Customers: 4,000 commercial customers.
No. of Employees: 45.
Service Area: Forsyth County, Ga., located 40 miles north of Atlanta, as well as the metro Atlanta counties of Fulton, DeKalb, Cobb, Gwinnett, Douglas, Cherokee and Hall. Also, northern Georgia counties Dawson, Lumpkin, Pickens and Gilmer.
Services Provided: Front loader service; front loader cardboard recycling; 10-, 20-, 30- and 40-yard open top containers; compactor sales, service and hauling; and sludge removal.
Local Tipping Fees: Approximately $26 to $32.50 per ton.
Trucks: 28 Crane Carriers with 20-yard Leach bodies; 20 Internationals with 25-yard Pak-Mor bodies.
Containers: 32-, 64- and 96-gallon universal Toter carts.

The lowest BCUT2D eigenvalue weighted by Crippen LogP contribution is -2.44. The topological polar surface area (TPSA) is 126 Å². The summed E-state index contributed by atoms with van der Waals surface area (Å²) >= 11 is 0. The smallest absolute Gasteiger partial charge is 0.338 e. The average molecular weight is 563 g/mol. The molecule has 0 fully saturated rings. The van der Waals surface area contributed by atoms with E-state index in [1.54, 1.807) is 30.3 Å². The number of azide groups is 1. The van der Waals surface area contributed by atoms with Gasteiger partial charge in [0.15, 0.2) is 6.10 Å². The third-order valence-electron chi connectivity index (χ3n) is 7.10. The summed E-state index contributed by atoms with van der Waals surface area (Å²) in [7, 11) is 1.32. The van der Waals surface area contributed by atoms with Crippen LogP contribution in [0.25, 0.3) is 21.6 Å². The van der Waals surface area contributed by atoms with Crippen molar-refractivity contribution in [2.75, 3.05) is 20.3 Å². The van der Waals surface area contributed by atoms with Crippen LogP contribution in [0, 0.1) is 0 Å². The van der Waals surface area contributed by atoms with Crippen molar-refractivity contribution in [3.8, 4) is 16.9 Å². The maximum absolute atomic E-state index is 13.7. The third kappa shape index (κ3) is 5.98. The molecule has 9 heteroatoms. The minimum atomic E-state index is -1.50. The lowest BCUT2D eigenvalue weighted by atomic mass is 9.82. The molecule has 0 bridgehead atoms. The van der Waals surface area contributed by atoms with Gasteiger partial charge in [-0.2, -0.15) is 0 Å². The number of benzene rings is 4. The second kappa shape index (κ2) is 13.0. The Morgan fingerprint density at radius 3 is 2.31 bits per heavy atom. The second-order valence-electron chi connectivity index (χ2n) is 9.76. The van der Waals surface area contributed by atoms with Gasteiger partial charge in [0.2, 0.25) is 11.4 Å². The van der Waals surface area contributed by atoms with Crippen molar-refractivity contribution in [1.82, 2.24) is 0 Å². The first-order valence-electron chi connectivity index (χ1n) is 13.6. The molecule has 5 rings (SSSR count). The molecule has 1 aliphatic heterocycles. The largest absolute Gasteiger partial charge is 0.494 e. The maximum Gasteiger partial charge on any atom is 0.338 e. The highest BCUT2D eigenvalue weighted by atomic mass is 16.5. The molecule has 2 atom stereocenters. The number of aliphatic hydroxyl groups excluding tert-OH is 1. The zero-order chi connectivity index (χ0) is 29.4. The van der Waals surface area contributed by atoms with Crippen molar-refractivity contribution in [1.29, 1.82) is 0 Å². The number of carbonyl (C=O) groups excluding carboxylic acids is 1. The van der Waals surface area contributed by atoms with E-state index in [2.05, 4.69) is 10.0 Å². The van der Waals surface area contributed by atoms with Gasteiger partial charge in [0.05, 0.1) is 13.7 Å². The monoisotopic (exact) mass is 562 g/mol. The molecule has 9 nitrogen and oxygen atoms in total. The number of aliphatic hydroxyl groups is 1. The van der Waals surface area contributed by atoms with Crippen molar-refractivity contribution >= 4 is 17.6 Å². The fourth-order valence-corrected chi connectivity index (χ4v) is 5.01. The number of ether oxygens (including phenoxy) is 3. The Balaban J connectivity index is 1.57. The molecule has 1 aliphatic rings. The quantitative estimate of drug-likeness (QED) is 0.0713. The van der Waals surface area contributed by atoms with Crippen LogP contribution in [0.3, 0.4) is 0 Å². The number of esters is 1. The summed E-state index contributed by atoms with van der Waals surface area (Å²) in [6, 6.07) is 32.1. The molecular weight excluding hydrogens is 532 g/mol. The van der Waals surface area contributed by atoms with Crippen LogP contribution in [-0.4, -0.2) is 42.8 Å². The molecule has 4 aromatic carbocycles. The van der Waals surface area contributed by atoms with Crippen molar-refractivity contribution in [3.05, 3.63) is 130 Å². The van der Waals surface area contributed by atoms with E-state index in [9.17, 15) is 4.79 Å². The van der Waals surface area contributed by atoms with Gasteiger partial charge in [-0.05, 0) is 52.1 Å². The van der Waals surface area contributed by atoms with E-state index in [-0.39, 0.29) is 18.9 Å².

Customers: 136,500 residential; 2,500 commercial (small producers, no dumpsters).
No. of Employees: 94 field employees; 14 administrative/supervision.
Service Area: City of Austin city limits.
Services Provided: Residential and commercial (small producers) collection; recycling; and residential collection of yard-trimmings, brush and bulky waste.
Local Tipping Fees: Approximately $14.50 per ton.
Trucks: 200 pieces of equipment, including REC, FEC roll-off, compacting and non-compacting recycling side loaders. Trucks are Volvo/White; bodies are Leach Co., Lodal and Heil.
Containers: 32-, 64- and 96-gallon Toter carts.
Customers: More than 130,000 residential and commercial.
No. of Employees: 400.
Service Area: 75 percent of the city and county of San Francisco, excluding downtown and marina districts.
Services Provided: Recycling; construction and demolition debris removal/recycling; residential and commercial waste collection; sludge hauling.
Local Tipping Fees: $59.04 per ton.